Co Tu hilltribe harvest festival
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What we say:
Live music, dancing, a bucket load of moonshine… This is the basic formula for a good festival the world over, even when that festival happens to be that of an ancient hilltribe village in the Central Highlands of Vietnam.
Quang Nam’s Co Tu tribe are no strangers to a good festival; apparently there are 92 of them covering every event from birth through to crop management. The Co Tu are a spiritual bunch and however small the event, approval is sought from one of a select list of nature, family, animal or hunting spirits.
The biggest of them all however is July’s harvest festival, where all the Co Tu tribal villages scattered throughout the remote and mountainous Ho Chi Minh Trail converge on one village to perform divinations and ritual blood offerings to the spirit gods in return for a good harvest. It involves a prolonged period of continuous drinking and feasting in the run up with villagers going from house to house for days on end to attend each other’s celebrations. It’s a massive build up and it results in one of the best festival atmospheres we’ve been lucky enough to experience.
Villages take it in turns to host the annual celebrations as a way to create and maintain relationships within the clan groups, along with financial reasons as the host foots the bill for the event. The turn out is huge. Swathes of villagers dressed in traditional woven costume intermingle with casually attired guests sporting jeans and T-shirts accessorised with a casually thrown on crash helmet. A totem pole towers before the Guol house (a grand-scale tomb house of animal spirits that represent the wider community of Co Tu) altar.
It’s not a festival for the fainthearted. Along with spiritual dancing, chanting and gong beating, there are spears, tribal huntsmen and either a pig or if the year has bought wealth to the village, a buffalo, tied to the totem that’s not going to be around to join in the celebratory feast, if you get our drift.
The first and last to go (read on) was a chicken, which was quickly boiled up. Its foot was read to divine the success of the next rice crop and then placed on the altar with various animal bits, rice wine, cigarettes and so on as an offering to the spirit gods. The next to go was a pig, serenaded by trance-like tribal dancing, chanting and gongs before it was quickly speared, butchered and sacred parts added to the altar. The village (Bho Hoong) that held the festival we attended had had a bumper year, which meant they’d gone all-out with the ultimate sacrifice: a water buffalo. Such a sacrifice is classed as the supreme religious act and is aimed at creating and maintaining relationships between human beings and the spirits to ultimately sustain life and fertility among humans and nature.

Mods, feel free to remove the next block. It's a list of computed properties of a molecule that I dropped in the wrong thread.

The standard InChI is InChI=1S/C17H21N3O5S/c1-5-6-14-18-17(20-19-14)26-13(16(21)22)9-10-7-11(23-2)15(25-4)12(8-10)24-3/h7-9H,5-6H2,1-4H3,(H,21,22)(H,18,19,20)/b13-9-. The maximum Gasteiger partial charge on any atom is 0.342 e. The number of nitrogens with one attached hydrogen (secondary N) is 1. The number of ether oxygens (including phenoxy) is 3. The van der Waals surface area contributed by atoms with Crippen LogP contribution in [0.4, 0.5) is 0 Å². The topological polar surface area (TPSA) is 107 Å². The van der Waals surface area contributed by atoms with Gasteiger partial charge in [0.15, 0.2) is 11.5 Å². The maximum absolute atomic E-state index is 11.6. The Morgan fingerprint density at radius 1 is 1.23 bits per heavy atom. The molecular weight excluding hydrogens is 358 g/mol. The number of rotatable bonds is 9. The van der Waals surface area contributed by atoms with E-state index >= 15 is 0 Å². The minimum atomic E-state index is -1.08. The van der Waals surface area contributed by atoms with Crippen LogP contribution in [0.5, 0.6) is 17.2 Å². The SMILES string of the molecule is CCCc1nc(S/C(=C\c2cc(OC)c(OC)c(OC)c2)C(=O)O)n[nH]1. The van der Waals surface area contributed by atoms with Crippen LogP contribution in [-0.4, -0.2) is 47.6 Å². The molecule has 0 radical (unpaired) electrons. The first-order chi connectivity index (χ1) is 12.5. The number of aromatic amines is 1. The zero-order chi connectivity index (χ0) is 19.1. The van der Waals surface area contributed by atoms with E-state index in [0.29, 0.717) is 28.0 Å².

The chanting/gong/dancing ritual preparing the buffalo for his selfless sacrifice was prolonged and built to a crescendo as four tribal headsmen skillfully bought him down so swiftly we (thankfully) missed it; just as we thought it was over out came chicken two and three. Three metres up on the top of the totem pole was a basket; what ensued was a frenzied chicken tossing competition among tribesmen until finally both chicken two and three were successfully netted and the crowds began to dissipate.
A few hours and much rice wine later, the buffalo made his final appearance in a delicious stew shared among the villagers, his head put aside for after the women had retired for the manly task of cleaning up the skull to join the other animal spirits in the Guol house.
You might be pleased to hear that these blood sacrifices are rare. Dates for the harvest festival change dependent on the moon cycle during July, and villagers are unlikely to invite a stranger to the celebration unless you happen to be there at the time.
Thanks to a government tourism project, Bho Hoong, just a few hours drive from Hoi An, will now hold a harvest festival each year; the village will now also perform a dance/gong show in costume before dinner when they have guests. The performance is a smaller scale version of the festival, without the sacrifice of livestock. You can spend the night in the village homestay (it should be $7.50 for a room — they just kicked off a few weeks ago) — make the most of the trip by going on a jungle trek to the nearby hot springs the following morning.
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